Wednesday, December 3, 2008

The patron saint of Thanksgiving

I volunteered to run a weekly atelier d'anglais, an English Club, at the Collège des vignes. The club was to meet for forty minutes during the Monday lunch break; 17 children signed up. The first meeting was scheduled to take place the Monday before Thanksgiving.

So I prepared a Thanksgiving lesson. I made a list of Thanksgiving vocabulary words; I found paintings and photos of Thanksgiving activities online and in books; I read through stories of the first Thanksgiving. I planned to give the kids a lesson in American culture (15 minutes), teach them some vocabulary (another 15), and then do a Thanksgiving word search (10).

All 17 of the children showed up. Desks were lined up in rows the width of the room. At the front of the room, the teacher's desk sat on an elevated platform in front of a white board. I took my place on the platform. The children looked at me.

I spoke in slow, non-idiomatic English. Do you know what holiday Americans celebrate this week?

Blank looks. A few whispered comments in French.

I tried again. In America this week there is a holiday, une fête. Do you know what it is?

The French word seemed to get their attention, and they knew the word America. America, holiday. A few suggested, timidly, Noël?

I gave up and translated: Savez-vous quelle fête célébreront les Américains cette semaine?

Now they understood, and it was clear they had no clue. (10 minutes gone.) I decided to move on: C'est Thanksgiving, I said. It's Thanksgiving.

Ah, oui, le Thanksgiving, they said, nodding, like it had been on the tip of their tongues the whole time.

And what does Thanksgiving celebrate? I asked.

Hands went up. At last I was getting somewhere, I thought. I called on one of the younger boys in the class.

Le Thanksgiving, he said, tripping over his words in his eagerness to show what he knew, c'est pour célébrer quand le Saint Patrick a chassé les serpentes d'Irlande. Thanksgiving celebrates when Saint Patrick drove the snakes out of Ireland. He subsided, pleased with himself for giving what he clearly believed was a perfect answer.

I smiled encouragingly, although I imagine I looked a little bewildered, and said, No, it's not for Saint Patrick. Does anyone else know?

An older boy raised his hand. Mrs, Mrs, he said. (French schoolchildren, when they want their teacher's attention, say Madame, Madame instead of the American Ummmm. My student was translating.) I called on him and he spoke in clear, non-idiomatic French.

Le Thanksgiving, he said slowly, articulating each word carefully for my non-French ears, célèbre le travail du Saint Patrick. Saint Patrick a chassé les serpentes d'Irlande.
Clearly, he seemed to think, the first boy's French had been too much for me, because otherwise, why would I have dismissed the well-known origins of Thanksgiving? He was merely restating the obvious.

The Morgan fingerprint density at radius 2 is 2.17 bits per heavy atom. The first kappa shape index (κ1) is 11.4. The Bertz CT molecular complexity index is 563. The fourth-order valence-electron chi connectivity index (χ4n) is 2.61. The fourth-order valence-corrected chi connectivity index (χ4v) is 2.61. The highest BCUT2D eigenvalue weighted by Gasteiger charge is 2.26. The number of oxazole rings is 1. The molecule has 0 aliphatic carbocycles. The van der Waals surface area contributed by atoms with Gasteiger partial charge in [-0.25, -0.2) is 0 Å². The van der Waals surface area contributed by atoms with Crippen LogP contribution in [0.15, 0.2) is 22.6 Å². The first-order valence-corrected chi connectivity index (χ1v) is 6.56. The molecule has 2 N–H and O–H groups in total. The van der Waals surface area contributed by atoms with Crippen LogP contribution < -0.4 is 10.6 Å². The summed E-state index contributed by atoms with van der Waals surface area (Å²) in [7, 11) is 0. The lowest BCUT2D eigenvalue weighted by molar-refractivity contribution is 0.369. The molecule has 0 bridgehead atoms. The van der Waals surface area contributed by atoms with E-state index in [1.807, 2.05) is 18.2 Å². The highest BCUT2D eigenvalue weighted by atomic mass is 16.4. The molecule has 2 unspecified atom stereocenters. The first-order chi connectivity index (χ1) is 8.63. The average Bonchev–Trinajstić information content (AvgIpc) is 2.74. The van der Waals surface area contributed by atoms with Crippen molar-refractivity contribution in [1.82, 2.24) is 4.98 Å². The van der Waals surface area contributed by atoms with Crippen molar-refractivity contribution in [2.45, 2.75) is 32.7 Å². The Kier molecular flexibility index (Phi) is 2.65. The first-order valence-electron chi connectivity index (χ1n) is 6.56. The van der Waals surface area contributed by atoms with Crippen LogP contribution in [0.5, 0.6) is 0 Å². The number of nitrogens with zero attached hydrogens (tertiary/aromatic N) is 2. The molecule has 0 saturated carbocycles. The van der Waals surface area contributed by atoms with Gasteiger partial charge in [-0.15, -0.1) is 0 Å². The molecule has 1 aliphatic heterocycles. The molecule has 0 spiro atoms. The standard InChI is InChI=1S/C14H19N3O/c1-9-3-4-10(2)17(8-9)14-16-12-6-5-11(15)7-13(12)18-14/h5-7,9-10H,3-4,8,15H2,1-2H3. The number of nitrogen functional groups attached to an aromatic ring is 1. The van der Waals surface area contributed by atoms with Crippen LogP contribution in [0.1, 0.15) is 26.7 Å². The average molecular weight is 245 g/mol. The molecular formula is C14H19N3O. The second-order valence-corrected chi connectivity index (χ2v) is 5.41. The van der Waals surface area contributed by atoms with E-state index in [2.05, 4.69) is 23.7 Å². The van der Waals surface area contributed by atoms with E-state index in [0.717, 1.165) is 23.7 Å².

I shook my head. C'est pas le fête du Saint Patrick, I said. It's not the feast of Saint Patrick. It celebrates--il célèbre--the first harvest--la première récolte--of the Pilgrims--des Protestants.

C'est quoi, someone said, les protestants? What's a protestant?

I began to despair of ever getting to the word search.

I was the only person in the room getting a lesson in culture. While, statistically, most of these children did not come from religious families, they had spent their lives in a culture that was imbued in the traditions and presence of Catholicism, from the village church towers that struck the hour to the firemen's calenders with their saint's days to the school canteen that served fish on Fridays. French holidays either commemorate a national event--like the fall of the Bastille, or the end of World War II--or mark a day in the church year--like Chandeleur, or Pentecost, or Christmas. In the French national story, everyone is French. And in the residual Catholic culture of the country, everyone is Catholic.

The notion that I was trying unsuccessfully to convey, of a national holiday that commemorates an event held by a specific and minority religious group--leaving aside, of course, the relatively minor problem of language--was unthinkable for these kids. Holidays are holy days, and a fête is a feast day, and for a feast day and a holy day, you have to have a patron saint. That's the way it works. Nothing else made sense to them. There was nothing in their experience that they could draw on. Where Saint Patrick came from I have no idea, unless it's that Miss Clavell, English teacher and head of the Section internationale, has a thing for Ireland and has been known to throw parties for Saint Patrick's Day at school. In March. They knew that there was a holiday for Saint Patrick's Day somewhere in the anglophone world, so that must be what I was talking about. And as for protestants: that was truly beyond the pale. What's a protestant?

I went home and wished, for a while, that the brain cells that store all that information about the Reformation had, instead, something to offer on teaching English to French children.

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